AIP column: The economy killer

What sane politician would willingly choose an economic policy guaranteed to lose jobs, handicap economic growth, and lower the American standard of living?  In my American Issues Project column today, I outline the projections for the economy under a cap-and-trade system, based on numbers from a surprising source:

People choose economic policies to bolster their standard of living and to create opportunity.  While people disagree on the most effective economic paths, they agree that higher productivity, more employment, and stronger buying power across all economic strata are the final goals of sensible economic planning.

With that in mind, who in their right mind would choose an economic policy that promises a 2.5 percent reduction in gross domestic product over the next 40 years?  Add to that the likelihood of at least a half-percent loss in employment, and a strategy that would increase the costs of a staple up to 45 percent in the near- and mid-term, a cost that will erode buying power most among the lowest income earners.  Does that sound like an economic policy that any rational politician would propose, let alone an entire nation adopt?

Unfortunately, it does – and our own Congress has already proposed it.  The cap-and-trade system for controlling the output of carbon dioxide has made it out of committee, sponsored by Henry Waxman and Edward Markey.  President Barack Obama campaigned on this revamping of the American energy industry and is widely expected to support it in its current form.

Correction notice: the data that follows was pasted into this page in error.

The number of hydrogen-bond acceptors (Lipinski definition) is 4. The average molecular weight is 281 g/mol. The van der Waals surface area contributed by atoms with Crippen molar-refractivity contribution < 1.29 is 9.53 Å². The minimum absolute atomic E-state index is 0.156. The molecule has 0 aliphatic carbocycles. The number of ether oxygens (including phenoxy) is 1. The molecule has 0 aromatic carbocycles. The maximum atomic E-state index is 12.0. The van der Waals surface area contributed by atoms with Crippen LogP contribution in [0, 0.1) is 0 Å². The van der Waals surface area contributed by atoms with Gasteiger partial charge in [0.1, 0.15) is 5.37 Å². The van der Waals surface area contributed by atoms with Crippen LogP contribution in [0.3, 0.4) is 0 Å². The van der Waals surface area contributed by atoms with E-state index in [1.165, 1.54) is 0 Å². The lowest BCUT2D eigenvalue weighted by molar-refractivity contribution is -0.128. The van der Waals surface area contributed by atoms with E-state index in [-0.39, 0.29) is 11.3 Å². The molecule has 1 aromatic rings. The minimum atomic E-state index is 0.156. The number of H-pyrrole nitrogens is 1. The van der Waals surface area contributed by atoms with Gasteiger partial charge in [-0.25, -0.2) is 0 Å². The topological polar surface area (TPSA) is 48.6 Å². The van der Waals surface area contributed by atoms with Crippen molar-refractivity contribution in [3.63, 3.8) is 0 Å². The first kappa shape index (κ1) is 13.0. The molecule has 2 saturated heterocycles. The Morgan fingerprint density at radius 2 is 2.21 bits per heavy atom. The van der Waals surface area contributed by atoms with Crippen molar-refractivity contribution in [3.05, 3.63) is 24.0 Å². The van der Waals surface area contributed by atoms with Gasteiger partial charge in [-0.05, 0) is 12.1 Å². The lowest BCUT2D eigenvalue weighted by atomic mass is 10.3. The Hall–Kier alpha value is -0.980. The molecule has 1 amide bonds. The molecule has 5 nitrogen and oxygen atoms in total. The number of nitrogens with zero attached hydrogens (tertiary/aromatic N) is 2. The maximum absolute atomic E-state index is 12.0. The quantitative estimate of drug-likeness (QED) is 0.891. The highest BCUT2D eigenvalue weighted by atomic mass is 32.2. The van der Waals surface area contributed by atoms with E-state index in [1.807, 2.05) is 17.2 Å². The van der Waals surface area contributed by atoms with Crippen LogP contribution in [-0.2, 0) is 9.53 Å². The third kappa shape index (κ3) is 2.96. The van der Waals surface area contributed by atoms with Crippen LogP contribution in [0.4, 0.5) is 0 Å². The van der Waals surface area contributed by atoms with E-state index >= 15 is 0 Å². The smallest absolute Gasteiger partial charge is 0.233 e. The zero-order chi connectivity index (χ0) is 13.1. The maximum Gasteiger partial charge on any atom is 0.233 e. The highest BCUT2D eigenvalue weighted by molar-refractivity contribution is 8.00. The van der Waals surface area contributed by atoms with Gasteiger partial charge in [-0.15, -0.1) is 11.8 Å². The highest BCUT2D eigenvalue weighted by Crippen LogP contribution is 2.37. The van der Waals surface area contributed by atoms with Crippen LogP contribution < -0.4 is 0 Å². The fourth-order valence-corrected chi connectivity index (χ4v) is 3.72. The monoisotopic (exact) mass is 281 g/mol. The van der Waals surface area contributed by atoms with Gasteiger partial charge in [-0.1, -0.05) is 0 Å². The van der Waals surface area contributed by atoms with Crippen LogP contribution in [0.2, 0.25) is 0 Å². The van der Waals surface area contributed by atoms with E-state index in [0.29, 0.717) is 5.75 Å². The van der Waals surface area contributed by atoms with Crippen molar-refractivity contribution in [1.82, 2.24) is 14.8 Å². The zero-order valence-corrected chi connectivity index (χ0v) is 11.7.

Wait a minute, some of our readers will say.  You’re just quoting talking points from the right-wing corporate fascists sputter sputter Halliburton Cheney! Actually, while other think tanks have done notable work analyzing the impact of cap-and-trade systems on the American economy, the figures above come from the Brookings Institution, a center-left think tank in Washington, D.C.

Read the whole thing to find out the answer to my question.  While you’re there, be sure to check out the blog, which has a number of contributors, and the other great columnists at AIP.  Today, my friend Danny Glover writes about the era of gizmo government:

A time-intensive search of keywords in several editions of the annual “Pig Book” produced by Citizens Against Government Waste confirmed my suspicions. There were only a handful of tech-related earmarks in the mid-1990s, but the numbers started climbing in fiscal 1999 and soared in subsequent years.

That initial investigative research ultimately led to a series of stories in 2004 about Congress’ newfound obsession with tech pork — everything from “business incubators” and data-sharing systems to technologies for law enforcement and schools. Oh, and don’t forget the $16,000 that Uncle Sam spent for interactive displays at the National Distance Running Hall of Fame, which is sponsored by an entity now partially owned by the taxpayers, General Motors.

Five years later, lawmakers haven’t whetted their appetite for tech-related pork. The proof is in the 76-page list of proposed earmarks for fiscal 2010 recently released by the House Appropriations Committee, which The Club For Growth highlighted on their blog.

Be sure to read it all.